Endoscopic submucosal dissection (ESD) has allowed for performance of en bloc tumor resection, regardless of lesion size. ESD is commonly performed for treatment of carcinoma of the upper gastrointestinal tract in Japan [7]. ESD for colorectal neoplasias (CRNs) has also been recognized as a conventional, safe, and efficient therapeutic procedure for years [8] [9] [10]. However, complications such as intestinal perforation and delayed bleeding remain problematic [11] [12]. Therefore, we performed this study to evaluate outcomes with anticoagulant administration in patients undergoing ESD for CRNs.


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Patients and methods

Patients

We performed a retrospective analysis of 650 patients with 698 CRNs who were treated with ESD at Hiroshima University Hospital between December 2010 and June 2016. The 26 consecutive patients were on anticoagulant therapy (warfarin or DOAC) and underwent ESD for 28 CRNs (4.0 % of all cases). Patients not taking antithrombotics were hospitalized the day before ESD, and patients taking warfarin were hospitalized about 1 week before ESD. We performed heparin replacement according to the Hiroshima University Hospital guidelines from 2010 to 2012 and the JGES guidelines from 2012 to 2016 [6]; the guidelines are the same.

Warfarin was replaced with heparin 3 to 5 days before colorectal ESD. The dose of heparin was adjusted to attain the required activated partial thromboplastin time as quickly as possible. Intravenous infusion of heparin was suspended at least 3 hours before the procedure. Warfarin therapy was reinitiated at the pre-withdrawal dose the next day of ESD once hemostasis had been confirmed. Heparin was discontinued when the prothrombin time-international normalized ratio (PT-INR) returned to the therapeutic range. DOAC was suspended on the morning of ESD, and heparin was not replaced. We examined the first stool after ESD, which was not bloody. If hemostasis was confirmed to be present, DOAC was resumed the day after ESD. However, we performed ESD under continued use of antiplatelets, including low-dose aspirin (LDA) in all cases as previously reported [13] [14] [15].

The 26 patients who were administered anticoagulants were divided into warfarin (19 patients with 19 CRNs) and DOAC groups (7 patients with 9 CRNs). We also investigated patients who did not take any antithrombotics (624 patients with 670 CRNs). Patients who were only administered antiplatelets ([Fig. 1]) were excluded. Reasons for using antithrombotics were determined retrospectively using medical records. Use of patient data for the purpose of this study was approved by the Institutional Review Board of Hiroshima University. This study was performed in accordance with the ethical standards laid down in the 1964 Declaration of Helsinki and its later amendments.

Zoom Image
Fig. 1 Patient enrollment in the study. CRN, colorectal neoplasia; ESD, endoscopic submucosal dissection; DOAC, direct oral anticoagulants

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Indications and ESD procedure

Indications of ESD for CRNs were the same as those used in previous reports. ESD was performed by two expert endoscopists. We performed ESD using a high-resolution video colonoscope (CF-H260AZI, PCF-Q260AZI, CF-260JI, or CF-Y0047 [prototype] [Olympus, Japan]) or a gastroscope (GIF-Q260 J [Olympus, Japan]) for rectal lesion. Hyaluronic acid-indigo carmine mixed with glycerol was injected to the SM layer using a 21-gauge injection needle. We mixed an equal amount of 0.4 % sodium hyaluronate (MucoUp; Johnson & Johnson, New Brunswick, New Jersey, United States) and 10 % glycerin solution, and added a small amount of indigo carmine (indigo carmine/MucoUp + glycerin: 0.2 mL/20 mL). We mainly used a Dual knife (Olympus, Japan); if possible, we completed ESD with this knife only. Depending on the situation, we also used an IT-knife nano (Olympus, Japan), a Hook knife (Olympus, Japan), and/or an SB knife Jr (Sumitomo Bakelite, Tokyo, Japan). Carbon dioxide insufflation was used instead of room air insufflation. At the end of the procedure, all exposed vessels on the resected ulcer were coagulated with hemostatic forceps (Coagrasper, Olympus, Japan, or HDB2418W-W, Pentax, Japan) in conjunction with a high-frequency generator (ESG-100; Olympus, Japan). Hemostatic forceps rather than endoclips were used when post-ESD hemostasis was necessary. We always performed a blood examination in all patients on the day following ESD. If the blood examination and abdominal findings were not abnormal, the patient was permitted to eat a light meal and leave the hospital within a few days.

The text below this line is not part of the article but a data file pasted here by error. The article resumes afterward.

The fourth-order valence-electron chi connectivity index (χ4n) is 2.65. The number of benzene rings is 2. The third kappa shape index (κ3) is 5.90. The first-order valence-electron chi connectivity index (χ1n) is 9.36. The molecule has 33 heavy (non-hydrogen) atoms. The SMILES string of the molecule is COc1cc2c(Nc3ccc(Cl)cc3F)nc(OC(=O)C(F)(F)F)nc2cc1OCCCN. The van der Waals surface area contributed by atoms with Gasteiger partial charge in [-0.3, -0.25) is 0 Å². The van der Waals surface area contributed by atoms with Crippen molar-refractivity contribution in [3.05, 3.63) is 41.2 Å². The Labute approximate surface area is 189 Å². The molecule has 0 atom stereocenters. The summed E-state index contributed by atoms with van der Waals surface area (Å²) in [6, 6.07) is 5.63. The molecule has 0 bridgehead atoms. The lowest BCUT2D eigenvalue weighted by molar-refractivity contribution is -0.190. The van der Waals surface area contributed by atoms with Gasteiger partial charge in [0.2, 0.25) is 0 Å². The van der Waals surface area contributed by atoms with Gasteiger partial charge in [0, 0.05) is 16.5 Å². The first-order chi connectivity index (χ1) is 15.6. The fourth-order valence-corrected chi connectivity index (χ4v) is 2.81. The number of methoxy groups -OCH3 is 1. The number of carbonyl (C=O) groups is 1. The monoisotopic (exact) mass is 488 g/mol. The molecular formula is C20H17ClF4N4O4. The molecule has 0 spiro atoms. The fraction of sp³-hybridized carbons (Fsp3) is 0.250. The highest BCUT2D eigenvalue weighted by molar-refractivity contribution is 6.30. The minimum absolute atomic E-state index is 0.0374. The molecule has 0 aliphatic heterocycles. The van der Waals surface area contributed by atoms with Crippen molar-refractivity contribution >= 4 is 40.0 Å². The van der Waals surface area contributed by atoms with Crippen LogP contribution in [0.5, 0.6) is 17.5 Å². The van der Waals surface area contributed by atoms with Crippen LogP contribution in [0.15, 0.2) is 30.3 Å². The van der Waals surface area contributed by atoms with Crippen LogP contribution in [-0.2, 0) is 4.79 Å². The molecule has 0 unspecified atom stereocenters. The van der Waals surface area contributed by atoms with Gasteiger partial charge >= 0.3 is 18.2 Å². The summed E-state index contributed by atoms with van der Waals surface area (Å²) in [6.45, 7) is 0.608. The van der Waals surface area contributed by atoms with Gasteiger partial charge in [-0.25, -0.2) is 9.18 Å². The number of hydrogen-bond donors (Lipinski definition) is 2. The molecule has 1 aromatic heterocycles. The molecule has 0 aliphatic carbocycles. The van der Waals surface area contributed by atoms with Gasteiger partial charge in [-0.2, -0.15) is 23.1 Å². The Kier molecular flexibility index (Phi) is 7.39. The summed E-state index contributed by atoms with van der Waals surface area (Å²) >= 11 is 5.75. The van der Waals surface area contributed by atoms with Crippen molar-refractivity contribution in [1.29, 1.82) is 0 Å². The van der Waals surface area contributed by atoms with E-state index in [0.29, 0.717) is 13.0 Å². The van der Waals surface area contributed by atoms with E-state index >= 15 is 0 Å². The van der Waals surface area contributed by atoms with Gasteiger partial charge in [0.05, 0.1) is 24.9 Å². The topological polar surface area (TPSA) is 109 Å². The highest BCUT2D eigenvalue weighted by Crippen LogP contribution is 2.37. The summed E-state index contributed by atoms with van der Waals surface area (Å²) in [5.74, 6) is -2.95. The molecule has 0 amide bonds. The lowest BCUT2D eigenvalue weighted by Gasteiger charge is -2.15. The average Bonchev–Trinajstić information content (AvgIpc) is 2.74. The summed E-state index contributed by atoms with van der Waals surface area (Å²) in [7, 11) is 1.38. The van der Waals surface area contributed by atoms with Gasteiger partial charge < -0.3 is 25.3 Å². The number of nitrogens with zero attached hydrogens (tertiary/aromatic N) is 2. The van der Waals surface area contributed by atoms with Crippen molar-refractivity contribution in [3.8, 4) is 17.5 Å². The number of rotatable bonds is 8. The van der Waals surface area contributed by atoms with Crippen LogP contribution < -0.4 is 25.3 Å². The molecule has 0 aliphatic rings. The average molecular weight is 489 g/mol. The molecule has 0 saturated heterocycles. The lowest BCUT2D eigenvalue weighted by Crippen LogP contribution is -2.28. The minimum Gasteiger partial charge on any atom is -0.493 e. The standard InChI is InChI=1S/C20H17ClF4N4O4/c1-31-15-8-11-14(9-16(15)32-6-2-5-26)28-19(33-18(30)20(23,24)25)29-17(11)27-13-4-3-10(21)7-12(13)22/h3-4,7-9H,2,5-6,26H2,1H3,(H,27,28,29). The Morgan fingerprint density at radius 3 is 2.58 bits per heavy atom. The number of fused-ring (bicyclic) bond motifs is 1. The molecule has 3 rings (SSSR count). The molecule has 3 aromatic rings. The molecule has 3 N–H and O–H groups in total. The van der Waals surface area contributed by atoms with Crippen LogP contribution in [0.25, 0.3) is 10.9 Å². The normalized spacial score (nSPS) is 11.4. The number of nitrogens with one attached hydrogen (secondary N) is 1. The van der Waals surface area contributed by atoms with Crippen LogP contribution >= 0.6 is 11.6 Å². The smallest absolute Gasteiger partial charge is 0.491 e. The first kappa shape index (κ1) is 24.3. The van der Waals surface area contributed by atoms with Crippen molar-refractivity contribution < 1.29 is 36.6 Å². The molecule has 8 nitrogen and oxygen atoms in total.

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Outcomes of ESD

The following variables were investigated for each group: operation time and rates of en bloc resection, complete en bloc resection, bleeding control during the procedure, bleeding after the procedure, and perforation. We compared these rates among the three groups. Complete en bloc resection was defined as resection of the colorectal tumor with a pathologically negative horizontal margin and a negative vertical margin. Poor control of bleeding during ESD was defined as bleeding that required repeated coagulations by hemostatic forceps (≥ 10 times), as previously reported [13] [14] [15]. We routinely recorded coagulation times in all cases of ESD. Bleeding after ESD was defined as a decrease in hemoglobin level of 2 g/dL or more compared with the last preoperative level, or apparent bleeding or massive melena [16]. These data were collected retrospectively using clinical records.